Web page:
Zakrzewska M, Grešner SM, Zakrzewski K, et al.
Novel gene expression model for outcome prediction in paediatric medulloblastoma.
J Mol Neurosci. 2013; 51(2):371-9 [PubMed] Related Publications
Medulloblastoma is the most frequent type of embryonal tumour in the paediatric population. The disease progression in patients with this tumour may be connected with the presence of stem/tumour-initiating cells, but the precise source and characteristics of such cells is still a subject of debate. Thus, we tried to analyse biomarkers for which a connection with the presence of stem/tumour-initiating cells was suggested. We evaluated the transcriptional level of the ATOH1, FUT4, NGFR, OTX1, OTX2, PROM1 and SOX1 genes in 48 samples of medulloblastoma and analysed their usefulness in the prediction of disease outcome. The analyses showed a strong correlation of PROM1, ATOH1 and OTX1 gene expression levels with the outcome (p ≤ 0.2). On the basis of the multivariate Cox regression analysis, we propose a three-gene model predicting risk of the disease, calculated as follows: RS(risk score) =( 0:81 x PROM1) + (0:18 x OTX1) + (0:02 x ATOH1). Survival analysis revealed a better outcome among standard-risk patients, with a 5-year survival rate of 65 %, compared to the 40 % rate observed among high-risk patients. The most promising advantage of such molecular analysis consists in the identification of molecular markers influencing clinical behaviour, which may in turn be useful in therapy optimization.

Nicolae A, Pittaluga S, Venkataraman G, et al.
Peripheral T-cell lymphomas of follicular T-helper cell derivation with Hodgkin/Reed-Sternberg cells of B-cell lineage: both EBV-positive and EBV-negative variants exist.
Am J Surg Pathol. 2013; 37(6):816-26 [PubMed] Article available free on PMC after 01/03/2015 Related Publications
Peripheral T-cell lymphomas (PTCLs) are functionally and morphologically complex. Epstein-Barr virus (EBV)-positive B cells have been reported in angioimmunoblastic T-cell lymphoma (AITL) and other PTCLs and may mimic Hodgkin/Reed-Sternberg (HRS) cells, but EBV-negative HRS-like B cells have not been described. We wished to assess the nature of the PTCL associated with HRS-like cells and to determine whether EBV-negative HRS-like cells may be seen. We identified 57 PTCL cases reported as containing HRS-like cells. These included 32 AITL, 19 PTCL, not otherwise specified (NOS), 3 PTCL-NOS, follicular variant, 1 PTCL-NOS, T-zone variant, and 2 adult T-cell leukemia/lymphoma cases. All patients were adults with a median age of 63 and presented with lymphadenopathy. The male:female ratio was 31:26 (1.2:1). Clonal TRG rearrangement was detected in 46/53 cases. Six of 38 cases had a concomitant clonal immunoglobulin gene rearrangement. In 52/57 cases the HRS cells were positive for EBV. Five cases, 3 classified as AITL and 2 as PTCL-NOS, follicular variant, contained HRS-like cells negative for EBV. All PTCLs with EBV-negative HRS cells had a T follicular helper cell immunophenotype. The neoplastic T cells expressed CD3, CD4, and PD-1 and formed rosettes around the HRS-like cells. The HRS-like cells were positive for CD20 (variable intensity), PAX5, CD30, and CD15 (4/5). We conclude that both EBV-positive and EBV-negative HRS-like B cells may occur in the background of PTCL; caution is needed to avoid misdiagnosis as classical Hodgkin lymphoma. The close interaction between the HRS-like cells and the rosetting PD-1-positive T cells suggests a possible pathogenetic role in this phenomenon and provides new insights into the abnormal B-cell proliferations that occur in the context of TFH malignancies.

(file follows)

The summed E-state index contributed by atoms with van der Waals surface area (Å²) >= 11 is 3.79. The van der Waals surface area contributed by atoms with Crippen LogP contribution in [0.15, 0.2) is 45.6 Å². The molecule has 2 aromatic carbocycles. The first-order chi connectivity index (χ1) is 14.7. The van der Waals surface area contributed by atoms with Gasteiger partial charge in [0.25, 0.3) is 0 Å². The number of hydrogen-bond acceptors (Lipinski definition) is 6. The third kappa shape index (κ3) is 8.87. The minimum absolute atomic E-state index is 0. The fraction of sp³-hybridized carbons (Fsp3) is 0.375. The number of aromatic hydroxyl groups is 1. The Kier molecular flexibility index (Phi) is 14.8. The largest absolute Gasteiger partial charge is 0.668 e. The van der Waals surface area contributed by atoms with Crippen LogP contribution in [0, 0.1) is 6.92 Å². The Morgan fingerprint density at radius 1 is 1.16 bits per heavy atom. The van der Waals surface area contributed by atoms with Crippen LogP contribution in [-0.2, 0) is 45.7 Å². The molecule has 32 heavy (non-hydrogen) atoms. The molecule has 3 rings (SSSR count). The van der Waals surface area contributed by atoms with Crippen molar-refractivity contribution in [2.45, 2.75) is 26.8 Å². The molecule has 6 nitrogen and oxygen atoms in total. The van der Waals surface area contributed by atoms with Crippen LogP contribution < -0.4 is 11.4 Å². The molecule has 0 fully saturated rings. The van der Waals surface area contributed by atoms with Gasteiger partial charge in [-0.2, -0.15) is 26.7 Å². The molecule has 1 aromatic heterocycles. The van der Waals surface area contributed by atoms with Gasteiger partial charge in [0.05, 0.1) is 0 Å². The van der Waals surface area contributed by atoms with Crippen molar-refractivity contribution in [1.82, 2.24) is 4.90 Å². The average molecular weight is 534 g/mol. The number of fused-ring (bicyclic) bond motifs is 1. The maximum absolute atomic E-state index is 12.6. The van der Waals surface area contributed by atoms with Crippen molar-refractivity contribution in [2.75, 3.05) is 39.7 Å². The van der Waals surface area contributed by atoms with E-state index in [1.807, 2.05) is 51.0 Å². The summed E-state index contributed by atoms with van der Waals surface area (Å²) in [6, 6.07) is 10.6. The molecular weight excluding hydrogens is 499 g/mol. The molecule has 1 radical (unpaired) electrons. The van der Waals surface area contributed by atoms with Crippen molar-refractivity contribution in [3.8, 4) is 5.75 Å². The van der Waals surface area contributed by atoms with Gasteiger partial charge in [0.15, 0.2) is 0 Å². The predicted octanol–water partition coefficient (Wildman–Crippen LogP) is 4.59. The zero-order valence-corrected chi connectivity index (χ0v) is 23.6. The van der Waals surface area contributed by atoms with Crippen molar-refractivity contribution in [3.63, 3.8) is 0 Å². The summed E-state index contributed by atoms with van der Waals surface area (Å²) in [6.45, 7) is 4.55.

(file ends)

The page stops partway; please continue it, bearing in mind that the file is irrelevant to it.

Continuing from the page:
Manoranjan B, Wang X, Hallett RM, et al.
FoxG1 interacts with Bmi1 to regulate self-renewal and tumorigenicity of medulloblastoma stem cells.
Stem Cells. 2013; 31(7):1266-77 [PubMed] Related Publications
Brain tumors represent the leading cause of childhood cancer mortality, of which medulloblastoma (MB) is the most frequent malignant tumor. Recent studies have demonstrated the presence of several MB molecular subgroups, each distinct in terms of prognosis and predicted therapeutic response. Groups 1 and 2 are characterized by relatively good clinical outcomes and activation of the Wnt and Shh pathways, respectively. In contrast, groups 3 and 4 ("non-Shh/Wnt MBs") are distinguished by metastatic disease, poor patient outcome, and lack a molecular pathway phenotype. Current gene expression platforms have not detected brain tumor-initiating cell (BTIC) self-renewal genes in groups 3 and 4 MBs as BTICs typically comprise a minority of tumor cells and may therefore go undetected on bulk tumor analyses. Since increasing BTIC frequency has been associated with increasing tumor aggressiveness and poor patient outcome, we investigated the subgroup-specific gene expression profile of candidate stem cell genes within 251 primary human MBs from four nonoverlapping MB transcriptional databases (Amsterdam, Memphis, Toronto, Boston) and 74 NanoString-subgrouped MBs (Vancouver). We assessed the functional relevance of two genes, FoxG1 and Bmi1, which were significantly enriched in non-Shh/Wnt MBs and showed these genes to mediate MB stem cell self-renewal and tumor initiation in mice. We also identified their transcriptional regulation through reciprocal promoter occupancy in CD15+ MB stem cells. Our work demonstrates the application of stem cell data gathered from genomic platforms to guide functional BTIC assays, which may then be used to develop novel BTIC self-renewal mechanisms amenable to therapeutic targeting.

Jin X, Jin X, Jung JE, et al.
Cell surface Nestin is a biomarker for glioma stem cells.
Biochem Biophys Res Commun. 2013; 433(4):496-501 [PubMed] Related Publications